This innovative and pioneering new book establishes links between crime reduction and the law, uniquely offering a detailed examination of how specific legislation and performance targets aid or undermine attempts at crime reduction. Providing a sustained analysis, this ground-breaking book considers the social policy, politics and legislation that surround and drive the crime reduction agenda. It analyzes: the creation of 'safe environments' through Town and Country Planning legislation, the role of local authorities in crime reduction initiatives, the nature of drug policy, paedophilia legislation and programs to control mental disorder crime. Bringing together the work of internationally renowned experts in this field, this book will prove very useful to students of criminology and sociology, as well as crime prevention and reduction practitioners, police officers and community safety partnership professionals.(Routledge)
  • The Nottingham Burglary Risk Index

    Moss, Kate; Ardley, Jenny (Criminal Justice Press, 2006)
    The role of imagination in preventing crime, as exemplified in the career of British criminologist Ken Pease, is celebrated in volume 21 of Crime Prevention Studies. Professor Pease's hundreds of published works include pioneering studies of repeat victimization, situational crime prevention, victimization surveys, crime displacement, predicting crime futures, crime science, and many other topics. In tribute to Dr. Pease, colleagues and former students have contributed 13 chapters to this volume that build upon his groundbreaking research. Chapter topics include: a "prospective obituary" of Ken Pease; from crime prevention to crime science; making offenders "richer"; common pitfalls in crime prevention; confusion, conflict and contradiction in designing out crime; has the UK's Crime & Disorder Act been effective?; measuring burglary risk; identifying risky facilities; the impact of crime on male victims; the effects of CCTV on crime; perceived disorders and property crime; burglary prediction; and repeat victimization in prisons. In addition to the co-editors, the contributors include: Rachel Armitage, Jenny Ardley, Trevor H. Bennett, Sylvia Chenery, John Eck, Ronald Clarke, Paul Ekblom, Steve Everson, David Farrington, Rob Guerette, Gloria Laycock, Kate Moss, Nick Ross, Mandy Shaw, Nick Tilley, Andromachi Tseloni, Brandon Welsh, P-O. Wikstrom, and Peter Woodhouse. (Criminal Justice Press)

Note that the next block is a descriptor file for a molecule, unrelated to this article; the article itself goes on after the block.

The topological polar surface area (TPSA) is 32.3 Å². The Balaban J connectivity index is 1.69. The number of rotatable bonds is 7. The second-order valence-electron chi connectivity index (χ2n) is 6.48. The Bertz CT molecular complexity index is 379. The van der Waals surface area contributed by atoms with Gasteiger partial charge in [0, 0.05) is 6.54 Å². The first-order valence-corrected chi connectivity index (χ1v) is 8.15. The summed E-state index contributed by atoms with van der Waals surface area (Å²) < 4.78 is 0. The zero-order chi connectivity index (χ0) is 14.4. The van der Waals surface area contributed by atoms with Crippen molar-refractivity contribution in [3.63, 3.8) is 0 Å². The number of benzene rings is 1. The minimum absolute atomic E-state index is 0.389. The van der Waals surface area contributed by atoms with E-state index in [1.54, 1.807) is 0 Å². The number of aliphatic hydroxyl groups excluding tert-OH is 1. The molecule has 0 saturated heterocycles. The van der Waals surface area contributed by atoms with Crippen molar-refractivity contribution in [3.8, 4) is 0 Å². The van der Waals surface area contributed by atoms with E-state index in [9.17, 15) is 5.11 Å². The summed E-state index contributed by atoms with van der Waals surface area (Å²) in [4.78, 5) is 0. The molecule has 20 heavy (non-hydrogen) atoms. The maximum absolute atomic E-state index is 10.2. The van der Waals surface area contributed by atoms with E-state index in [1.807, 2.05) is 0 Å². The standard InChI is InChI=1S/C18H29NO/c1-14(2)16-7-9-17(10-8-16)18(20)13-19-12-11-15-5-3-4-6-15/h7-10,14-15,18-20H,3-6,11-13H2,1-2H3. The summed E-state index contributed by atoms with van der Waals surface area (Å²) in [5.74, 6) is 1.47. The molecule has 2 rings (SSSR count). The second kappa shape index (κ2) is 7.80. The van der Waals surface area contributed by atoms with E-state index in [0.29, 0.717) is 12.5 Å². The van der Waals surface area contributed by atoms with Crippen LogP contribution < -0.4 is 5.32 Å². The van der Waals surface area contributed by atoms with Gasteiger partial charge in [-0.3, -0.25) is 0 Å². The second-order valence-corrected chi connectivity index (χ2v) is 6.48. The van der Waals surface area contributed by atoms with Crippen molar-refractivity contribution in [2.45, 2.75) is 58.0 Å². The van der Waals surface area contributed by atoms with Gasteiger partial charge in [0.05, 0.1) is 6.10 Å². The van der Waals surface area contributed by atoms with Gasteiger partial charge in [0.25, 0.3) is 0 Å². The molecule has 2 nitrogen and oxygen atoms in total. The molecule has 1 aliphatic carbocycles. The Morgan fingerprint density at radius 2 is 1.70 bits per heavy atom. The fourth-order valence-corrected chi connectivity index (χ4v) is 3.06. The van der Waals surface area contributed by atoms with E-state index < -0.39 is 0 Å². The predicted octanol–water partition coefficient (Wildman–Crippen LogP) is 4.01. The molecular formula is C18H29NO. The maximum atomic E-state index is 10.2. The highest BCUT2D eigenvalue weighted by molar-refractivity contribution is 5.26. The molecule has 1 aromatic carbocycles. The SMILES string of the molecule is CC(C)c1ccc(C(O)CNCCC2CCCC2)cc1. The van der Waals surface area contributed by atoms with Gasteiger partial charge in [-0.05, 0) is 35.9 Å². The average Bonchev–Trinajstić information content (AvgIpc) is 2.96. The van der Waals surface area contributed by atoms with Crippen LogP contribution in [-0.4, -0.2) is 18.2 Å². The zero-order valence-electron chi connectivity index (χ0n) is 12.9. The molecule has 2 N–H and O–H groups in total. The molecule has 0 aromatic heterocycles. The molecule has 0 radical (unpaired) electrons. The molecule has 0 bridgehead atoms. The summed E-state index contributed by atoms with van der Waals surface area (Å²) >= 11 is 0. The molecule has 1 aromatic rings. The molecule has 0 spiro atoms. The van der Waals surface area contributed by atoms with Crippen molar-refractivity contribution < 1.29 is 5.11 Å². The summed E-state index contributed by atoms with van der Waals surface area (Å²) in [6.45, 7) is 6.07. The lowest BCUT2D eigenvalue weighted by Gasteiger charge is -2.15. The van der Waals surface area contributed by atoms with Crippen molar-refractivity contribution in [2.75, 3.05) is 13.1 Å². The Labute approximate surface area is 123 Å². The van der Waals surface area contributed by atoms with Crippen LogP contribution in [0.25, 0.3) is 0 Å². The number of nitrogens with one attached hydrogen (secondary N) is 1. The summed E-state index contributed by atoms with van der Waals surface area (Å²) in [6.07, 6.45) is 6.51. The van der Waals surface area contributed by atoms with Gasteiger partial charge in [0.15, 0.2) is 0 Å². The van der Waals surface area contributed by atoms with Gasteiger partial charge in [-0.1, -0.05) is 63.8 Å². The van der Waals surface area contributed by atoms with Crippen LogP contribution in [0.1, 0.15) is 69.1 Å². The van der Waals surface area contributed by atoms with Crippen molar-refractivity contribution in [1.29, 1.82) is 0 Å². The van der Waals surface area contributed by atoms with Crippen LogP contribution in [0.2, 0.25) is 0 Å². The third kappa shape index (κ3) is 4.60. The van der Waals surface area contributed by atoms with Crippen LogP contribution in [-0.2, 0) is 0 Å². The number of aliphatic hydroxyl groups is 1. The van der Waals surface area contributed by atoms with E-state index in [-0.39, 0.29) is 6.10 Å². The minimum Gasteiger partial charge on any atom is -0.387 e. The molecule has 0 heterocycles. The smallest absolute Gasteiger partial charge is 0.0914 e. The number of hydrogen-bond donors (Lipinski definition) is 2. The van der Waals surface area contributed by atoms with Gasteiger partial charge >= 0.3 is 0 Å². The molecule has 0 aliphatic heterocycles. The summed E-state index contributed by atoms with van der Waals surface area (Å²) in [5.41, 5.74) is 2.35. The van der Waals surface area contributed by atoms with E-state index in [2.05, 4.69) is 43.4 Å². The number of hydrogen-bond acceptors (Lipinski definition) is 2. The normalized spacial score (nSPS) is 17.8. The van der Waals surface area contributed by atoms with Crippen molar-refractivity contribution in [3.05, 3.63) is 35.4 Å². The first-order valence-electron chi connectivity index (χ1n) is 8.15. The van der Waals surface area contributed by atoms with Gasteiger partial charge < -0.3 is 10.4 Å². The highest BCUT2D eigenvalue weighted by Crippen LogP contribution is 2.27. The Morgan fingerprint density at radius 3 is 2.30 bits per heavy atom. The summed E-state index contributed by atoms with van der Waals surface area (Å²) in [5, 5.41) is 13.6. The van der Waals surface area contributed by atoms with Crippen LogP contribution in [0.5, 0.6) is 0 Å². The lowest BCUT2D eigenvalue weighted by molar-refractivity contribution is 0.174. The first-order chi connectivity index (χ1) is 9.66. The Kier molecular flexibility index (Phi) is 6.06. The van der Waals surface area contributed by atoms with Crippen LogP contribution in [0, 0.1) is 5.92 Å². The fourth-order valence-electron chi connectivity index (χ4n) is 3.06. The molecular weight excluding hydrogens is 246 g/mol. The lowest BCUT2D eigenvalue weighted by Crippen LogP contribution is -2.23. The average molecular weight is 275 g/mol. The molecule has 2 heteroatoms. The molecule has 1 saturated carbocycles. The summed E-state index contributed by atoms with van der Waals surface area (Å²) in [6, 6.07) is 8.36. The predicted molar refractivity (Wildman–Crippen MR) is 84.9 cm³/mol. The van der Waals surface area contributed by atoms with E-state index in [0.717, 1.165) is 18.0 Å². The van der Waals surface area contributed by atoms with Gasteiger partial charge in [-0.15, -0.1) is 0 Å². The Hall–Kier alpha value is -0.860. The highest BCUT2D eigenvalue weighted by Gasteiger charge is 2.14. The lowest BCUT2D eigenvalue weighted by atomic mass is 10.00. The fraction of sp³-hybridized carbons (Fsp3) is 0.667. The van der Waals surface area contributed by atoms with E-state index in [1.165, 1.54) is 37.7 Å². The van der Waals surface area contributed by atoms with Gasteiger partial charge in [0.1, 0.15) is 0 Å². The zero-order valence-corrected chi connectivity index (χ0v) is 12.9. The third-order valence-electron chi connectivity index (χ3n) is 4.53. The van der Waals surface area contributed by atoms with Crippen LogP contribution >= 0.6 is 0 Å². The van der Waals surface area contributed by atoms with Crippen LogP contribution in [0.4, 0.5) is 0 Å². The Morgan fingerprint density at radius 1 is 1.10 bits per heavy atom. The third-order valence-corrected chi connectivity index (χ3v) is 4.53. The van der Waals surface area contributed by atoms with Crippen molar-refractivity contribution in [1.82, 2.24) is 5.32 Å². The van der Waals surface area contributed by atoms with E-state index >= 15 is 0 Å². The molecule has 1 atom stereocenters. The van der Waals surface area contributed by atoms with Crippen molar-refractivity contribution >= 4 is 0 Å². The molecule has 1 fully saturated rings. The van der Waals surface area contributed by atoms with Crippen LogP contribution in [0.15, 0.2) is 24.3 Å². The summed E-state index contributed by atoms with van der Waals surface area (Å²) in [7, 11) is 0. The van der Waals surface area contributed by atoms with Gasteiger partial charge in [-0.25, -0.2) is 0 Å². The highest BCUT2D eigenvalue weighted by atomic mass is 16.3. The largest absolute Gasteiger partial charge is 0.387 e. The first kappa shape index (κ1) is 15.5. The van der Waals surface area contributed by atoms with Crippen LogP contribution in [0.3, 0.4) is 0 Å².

• War graves and salvage: murky waters?

    Williams, Michael V. (Lawtext Publishing, 2000)
    Legal status of war graves contained in warships, background to debate, passing and operation of 1986 Act, restrictions on salvage, administrative policy and Ministry of Defence's attitude. (Legal Journals Index)
  • EU free market rules: strategic options for transition economies.

    Yeoh, Peter (Emerald Group Publishing Limited, 2006)